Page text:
Saturday, May 2, 2009

Inmate medical bills causing agony

By Lou Elliott Jones

Levy County’s jail inmates are costing more at the doctor’s office than expected — including one prisoner who has a medical bill totaling $236,107.75 — and the sheriff has asked the county commission to take over paying the bills.

“Yep, that’s kind of a sore subject,” said Capt. Evan Sullivan, spokesman for Sheriff Johnny Smith.

The female inmate with the big medical bill has been in the jail for 27 days on a misdemeanor charge. As long as she is in jail, the sheriff and in turn, the county is responsible for her medical bills. Sullivan said the office is trying to have her bail lowered to be released on her own recognizance until she goes to trial, but has not been successful.

Federal law prohibits public officials and medical personnel from disclosing any identifying information about the inmate’s medical condition or treatment.

County Coordinator Freddie Moody said he and the Board of County Commissioners received a Feb. 18 memo from the sheriff outlining his economic difficulty in meeting the medical bills.

Since the fiscal year started on Oct. 1, 2008, the sheriff’s office has spent $198,000 on inmate medical care, despite having set aside only $100,000 for that care. “At this rate we could conceivably be $200,000 in the red before the fiscal year is up,” Smith said in his memo.

“When our designated line item for inmate medical c0st was depleted and we began sending the bills to the county, we were told that we would have to pay the bills by taking money from another line item. In some instances when certain circumstances arise, I would not have a problem doing as you have asked, but in my professional opinion, asking us to pay inmate medical, especially such a large sum, is not being fair to us.”

Smith went on to ask Moody to have County Attorney Anne Bast Brown look into possibly having jail inmates declared indigent. Such a move would make the inmate eligible to Medicaid.

The sheriff noted in the memo that is the medical provider cannot recover the cost of medical care from the inmate then they bill is to be paid by the General Fund of the county.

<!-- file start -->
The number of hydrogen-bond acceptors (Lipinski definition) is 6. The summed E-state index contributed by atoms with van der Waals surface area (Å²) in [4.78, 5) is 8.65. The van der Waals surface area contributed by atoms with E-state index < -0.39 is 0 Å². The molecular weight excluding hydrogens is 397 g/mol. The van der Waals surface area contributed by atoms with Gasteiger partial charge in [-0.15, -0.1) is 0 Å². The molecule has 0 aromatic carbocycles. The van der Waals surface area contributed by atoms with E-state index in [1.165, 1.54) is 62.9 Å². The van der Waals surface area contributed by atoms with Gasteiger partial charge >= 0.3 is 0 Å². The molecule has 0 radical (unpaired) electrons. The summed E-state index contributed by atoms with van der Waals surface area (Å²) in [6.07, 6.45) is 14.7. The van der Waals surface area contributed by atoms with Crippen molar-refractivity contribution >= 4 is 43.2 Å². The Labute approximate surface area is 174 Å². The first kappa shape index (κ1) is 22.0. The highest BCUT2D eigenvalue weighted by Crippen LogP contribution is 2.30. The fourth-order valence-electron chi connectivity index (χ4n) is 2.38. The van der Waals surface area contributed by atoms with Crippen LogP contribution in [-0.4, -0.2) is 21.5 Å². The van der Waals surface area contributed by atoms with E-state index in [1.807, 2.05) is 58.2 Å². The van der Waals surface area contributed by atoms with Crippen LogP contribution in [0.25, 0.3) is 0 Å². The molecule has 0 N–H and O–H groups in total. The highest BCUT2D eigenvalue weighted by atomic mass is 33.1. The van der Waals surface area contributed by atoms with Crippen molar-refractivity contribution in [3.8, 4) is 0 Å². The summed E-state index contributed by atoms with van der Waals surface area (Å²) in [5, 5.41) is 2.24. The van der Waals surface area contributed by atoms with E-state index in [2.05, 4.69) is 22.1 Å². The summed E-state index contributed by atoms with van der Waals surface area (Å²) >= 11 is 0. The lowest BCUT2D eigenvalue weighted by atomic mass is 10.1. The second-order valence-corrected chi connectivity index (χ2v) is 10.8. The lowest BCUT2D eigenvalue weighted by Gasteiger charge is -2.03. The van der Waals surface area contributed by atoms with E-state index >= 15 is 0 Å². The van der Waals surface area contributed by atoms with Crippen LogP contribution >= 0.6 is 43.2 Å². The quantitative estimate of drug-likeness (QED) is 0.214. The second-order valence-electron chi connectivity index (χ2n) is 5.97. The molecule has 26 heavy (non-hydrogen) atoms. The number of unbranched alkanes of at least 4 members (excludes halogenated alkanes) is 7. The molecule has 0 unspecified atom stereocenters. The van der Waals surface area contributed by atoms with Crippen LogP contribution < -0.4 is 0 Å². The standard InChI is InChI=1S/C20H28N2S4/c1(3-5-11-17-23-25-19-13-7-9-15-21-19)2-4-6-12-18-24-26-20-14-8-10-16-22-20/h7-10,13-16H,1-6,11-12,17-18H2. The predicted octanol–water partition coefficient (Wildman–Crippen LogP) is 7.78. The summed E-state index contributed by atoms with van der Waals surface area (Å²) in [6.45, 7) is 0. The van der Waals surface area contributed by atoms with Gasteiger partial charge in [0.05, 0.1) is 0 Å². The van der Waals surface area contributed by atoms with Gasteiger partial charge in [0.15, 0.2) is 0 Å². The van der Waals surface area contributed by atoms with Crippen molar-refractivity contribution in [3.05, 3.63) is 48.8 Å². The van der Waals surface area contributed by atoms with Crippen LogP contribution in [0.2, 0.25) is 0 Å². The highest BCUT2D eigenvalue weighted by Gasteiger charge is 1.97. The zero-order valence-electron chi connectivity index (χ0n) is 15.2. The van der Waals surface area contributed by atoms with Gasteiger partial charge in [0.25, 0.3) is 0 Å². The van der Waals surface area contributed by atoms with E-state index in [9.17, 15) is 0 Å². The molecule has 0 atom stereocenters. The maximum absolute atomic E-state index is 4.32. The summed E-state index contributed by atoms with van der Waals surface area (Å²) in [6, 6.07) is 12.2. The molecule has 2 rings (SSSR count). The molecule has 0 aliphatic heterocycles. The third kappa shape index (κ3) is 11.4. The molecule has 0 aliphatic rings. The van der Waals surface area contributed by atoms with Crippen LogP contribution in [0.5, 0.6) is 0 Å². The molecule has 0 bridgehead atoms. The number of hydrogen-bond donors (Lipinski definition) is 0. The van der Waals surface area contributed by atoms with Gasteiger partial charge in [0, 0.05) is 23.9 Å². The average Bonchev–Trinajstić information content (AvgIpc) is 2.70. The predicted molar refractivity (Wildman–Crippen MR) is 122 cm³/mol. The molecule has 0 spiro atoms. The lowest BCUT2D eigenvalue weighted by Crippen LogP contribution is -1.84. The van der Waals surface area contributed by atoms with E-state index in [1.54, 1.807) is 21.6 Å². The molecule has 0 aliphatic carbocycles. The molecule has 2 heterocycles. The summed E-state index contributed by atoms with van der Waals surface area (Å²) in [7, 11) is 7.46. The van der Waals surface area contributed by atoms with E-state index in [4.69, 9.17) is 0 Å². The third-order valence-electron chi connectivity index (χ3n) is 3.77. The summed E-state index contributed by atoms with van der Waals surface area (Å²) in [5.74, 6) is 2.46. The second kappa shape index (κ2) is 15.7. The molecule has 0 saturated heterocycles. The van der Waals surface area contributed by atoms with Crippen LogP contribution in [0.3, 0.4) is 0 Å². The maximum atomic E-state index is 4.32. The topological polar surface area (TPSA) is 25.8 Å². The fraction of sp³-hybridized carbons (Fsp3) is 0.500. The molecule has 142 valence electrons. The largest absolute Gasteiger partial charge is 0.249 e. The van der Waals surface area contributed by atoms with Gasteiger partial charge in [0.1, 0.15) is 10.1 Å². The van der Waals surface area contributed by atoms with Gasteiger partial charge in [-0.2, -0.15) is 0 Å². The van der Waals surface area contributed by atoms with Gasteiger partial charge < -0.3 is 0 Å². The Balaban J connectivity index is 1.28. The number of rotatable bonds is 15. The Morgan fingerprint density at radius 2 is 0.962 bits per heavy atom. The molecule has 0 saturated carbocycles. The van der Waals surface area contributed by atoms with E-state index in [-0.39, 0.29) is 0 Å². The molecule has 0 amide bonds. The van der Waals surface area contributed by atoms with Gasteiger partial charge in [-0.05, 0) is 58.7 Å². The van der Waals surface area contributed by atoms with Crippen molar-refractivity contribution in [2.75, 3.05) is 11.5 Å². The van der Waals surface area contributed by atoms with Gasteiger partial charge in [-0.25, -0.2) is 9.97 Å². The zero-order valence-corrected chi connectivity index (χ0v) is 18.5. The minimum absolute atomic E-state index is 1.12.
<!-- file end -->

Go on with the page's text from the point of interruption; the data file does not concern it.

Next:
Moody said the county has been receiving bills from the sheriff’s office since the memo and he does not know the total amount owed.

He said the bills range from $30 for an X-ray to $11,000 and he confirmed that one inmate’s medical care bill, which came in recently and well after Smith’s memo is $236,107.75.

“You run into the situation where it seems everybody you incarcerate has a medical problem,” Moody said. He said the county faced a similar situation several years ago and it paid the bills when the sheriff could no longer afford them from his budget. He said the county attorney negotiated a lower payment for a number of the bills then and that may be a possibility in this case. But he also hinted that the jail’s medical staff could also take a look at getting the bills lowered.

“This amount here,” Moody said of the one large bill, “just came to my attention yesterday. This just came to my attention.”

He said the bills have come from Nature Coast Hospital in Williston, and Shands Hospital and North Florida General Hospital, both in Gainesville.

He noted that the sheriff has already spent $100,000 on he bills, he had $98,000 by Feb. 18 and more bills have come in, “and we’re only up to March.”

While the commissioners have received copies of the memo, Moody said they have not set aside a meeting to discuss the situation.

“You can’t budget for this,” Moody said. “You can’t know when you arrest somebody what it’s going to be. We’ve had trauma cases. We’ve had an inmate fell in the jail.

“All you can do is historically look back and average it out, and then you just get whammed.”

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